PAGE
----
At a time when the arts are being decimated across the country in public and private secondary schools, Hoboken High School has expanded it’s offerings. Beginning with this academic year (2008-09), we have added a Theater Arts program under the direction of Mr. Jared Ramos. Mr. Ramos is a Hoboken High School graduate as well as a Princeton University alum. Under Mr. Ramos’ leadership, Hoboken High School is now offering 5 electives in the area of Theater Arts responding to a solid demand from our students and families. In addition Hoboken High School has expanded the music program under the direction of Ms. Stephanie Safko. Classes are now offered in Music History and Music Appreciation as well as performance classes. We value academics very much but as a comprehensive non-selective public school we take seriously the notion of educating the full child in the arts, sciences and humanities.

In keeping with a similar pedagogical perspective, the Hoboken High School Emergency Response Team (ERT) is another example of an effective way of delivering interdisciplinary, project orientated academic work through community minded civic involvement. In this program, students take ERT as an elective course during "zero hour" (before the normal start time of school for most of the school) and earn credits toward graduation. The program incorporates health science education in a very real world and applied context. Ms. Melanie Kolmer is the faculty advisor to the group and has been doing an outstanding job. Recently this program received some recognition and will be part of a featured segment on WABC-TV. Please see for more details.

This year saw the creation of the District’s first Macintosh Lab (15 new desktop computers) with plans to expand the number of terminals to 30 by the end of 2009. This lab is well equipped for desktop publishing, digital editing, internet access, and a full component of productive software. In addition, we have and will be adding a number of peripherals (printers, cameras, scanners). We have provided funding for professional development and training and see this as a long term systemic commitment to raising the technological fluency for our students.

Within the past 6 months Hoboken High School was recognized by New Jersey Monthly as the second most improved high school in the State of New Jersey and by US News and World Report as a Bronze Award winner

To be clear, this recognition was unsolicited and we did not apply and did not make any modifications to appeal to any judging criteria. We are cautious of placing too much value on such awards and designations. Nonetheless, such independent, objective, and unsolicited recognition hopefully gives the community some comfort that the district is on a solid and well founded trajectory and that the future of Hoboken High School is on a positive path and not the “worsening” condition some have tried to insinuate.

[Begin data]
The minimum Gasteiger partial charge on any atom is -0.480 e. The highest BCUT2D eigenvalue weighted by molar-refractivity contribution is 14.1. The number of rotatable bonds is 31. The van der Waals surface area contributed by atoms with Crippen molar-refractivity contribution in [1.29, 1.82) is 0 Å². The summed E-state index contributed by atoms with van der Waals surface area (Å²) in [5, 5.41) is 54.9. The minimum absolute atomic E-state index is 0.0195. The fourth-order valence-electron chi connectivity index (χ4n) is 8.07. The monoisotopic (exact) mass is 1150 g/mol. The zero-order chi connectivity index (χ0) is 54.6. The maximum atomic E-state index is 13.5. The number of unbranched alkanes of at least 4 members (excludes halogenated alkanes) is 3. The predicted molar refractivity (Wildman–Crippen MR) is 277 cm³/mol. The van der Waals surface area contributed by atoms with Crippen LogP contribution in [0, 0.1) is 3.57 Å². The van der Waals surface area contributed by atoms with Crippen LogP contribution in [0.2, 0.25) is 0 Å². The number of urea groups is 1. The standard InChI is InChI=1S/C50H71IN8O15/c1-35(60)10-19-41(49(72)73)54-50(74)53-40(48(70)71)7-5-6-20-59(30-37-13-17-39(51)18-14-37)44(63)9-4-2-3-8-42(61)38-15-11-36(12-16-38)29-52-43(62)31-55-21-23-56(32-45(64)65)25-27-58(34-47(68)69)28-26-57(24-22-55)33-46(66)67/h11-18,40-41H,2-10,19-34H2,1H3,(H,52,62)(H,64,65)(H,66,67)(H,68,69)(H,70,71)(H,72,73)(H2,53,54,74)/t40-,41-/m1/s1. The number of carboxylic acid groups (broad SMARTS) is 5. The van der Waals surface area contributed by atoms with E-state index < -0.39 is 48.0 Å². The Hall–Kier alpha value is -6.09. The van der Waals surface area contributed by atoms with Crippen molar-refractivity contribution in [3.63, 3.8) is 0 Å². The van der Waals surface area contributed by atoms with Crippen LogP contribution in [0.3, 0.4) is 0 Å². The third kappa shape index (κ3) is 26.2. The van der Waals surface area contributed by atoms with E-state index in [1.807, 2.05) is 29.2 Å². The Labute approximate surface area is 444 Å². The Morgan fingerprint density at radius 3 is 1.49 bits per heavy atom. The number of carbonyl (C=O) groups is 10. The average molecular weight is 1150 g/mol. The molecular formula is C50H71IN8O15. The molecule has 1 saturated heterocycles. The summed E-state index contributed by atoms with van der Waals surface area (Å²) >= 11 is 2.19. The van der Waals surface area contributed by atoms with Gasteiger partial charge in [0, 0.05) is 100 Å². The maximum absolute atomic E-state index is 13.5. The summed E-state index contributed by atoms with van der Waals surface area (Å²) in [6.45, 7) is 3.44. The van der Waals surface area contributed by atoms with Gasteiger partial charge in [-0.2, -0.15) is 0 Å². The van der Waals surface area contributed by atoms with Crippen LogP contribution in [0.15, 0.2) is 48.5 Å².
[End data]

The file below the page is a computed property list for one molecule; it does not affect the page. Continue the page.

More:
Clearly, there are areas we would like to improve upon. Our standardized test scores would benefit from some improvement. But, I will point out to you that it would be difficult to find school where the percentage of students on free or reduced lunch (77%) who plan to go to college (over 80%). Also, the number of minority students taking the SAT’s at Hoboken High School is at least double the national average. We are making real progress at getting our students an education to prepare them for the next stage in their life. I can suggest readings to you published by the College Board which talk very frankly about the correlation of family income with SAT scores. It is for this reason that many colleges around the nation are reducing their focus on such standardized test scores. Nonetheless, it is an area I recognize in need of improvement.

Finally, the district administration has complete faith and trust in the vision of Dr. Loraine Cella as Principal of Hoboken High School and in her very competent staff. We have and will support her in her initiatives and will do whatever we are capable of doing in providing the resources (economic or otherwise) in leading Hoboken High School on what we believe is a very positive and exciting trajectory.

In conclusion, I have attempted to delineate initiatives underway at Hoboken High School and reasons why I am optimistic about its trajectory. We welcome you or anyone from the community to take part in a discourse that is both informed and responsible. But to begin that dialogue from a perspective that the district is not providing Hoboken High School with resources or has not in the recent past or that such resources have not been allocated well or attention has not been given is simply not accurate and I’m afraid may not be productive either in the short term and over the long run.

The Superintendent and I do not expect 100% agreement or lock step alignment with every initiative we propose or support—and we embrace sincerely the desire to contact our elected officials and to assemble to coordinate efforts people think are important. On behalf of the Superintendent, we welcome your comments and will continue with efforts we believe are in the best interests of the children and citizens of Hoboken. We appreciate your concern and your support in valuing public education.

Sincerely, -Dr. Petrosino

Ps Please periodically check in to for tracking the latest developments in Curriculum and Instruction within the Hoboken School District. I make every effort to document and be transparent in the projects, programs, and meetings taking place within the District that attempt to improve the educational experience of the children in our public schools. Many of the items I have referenced in this e-mail were posted on this blog weeks and sometimes months ago.

1 comment:

Anonymous said...

Hoboken would be wise to eliminate the costly, elitist IB program and focus instead on offering a wide range of AP courses at the HS level.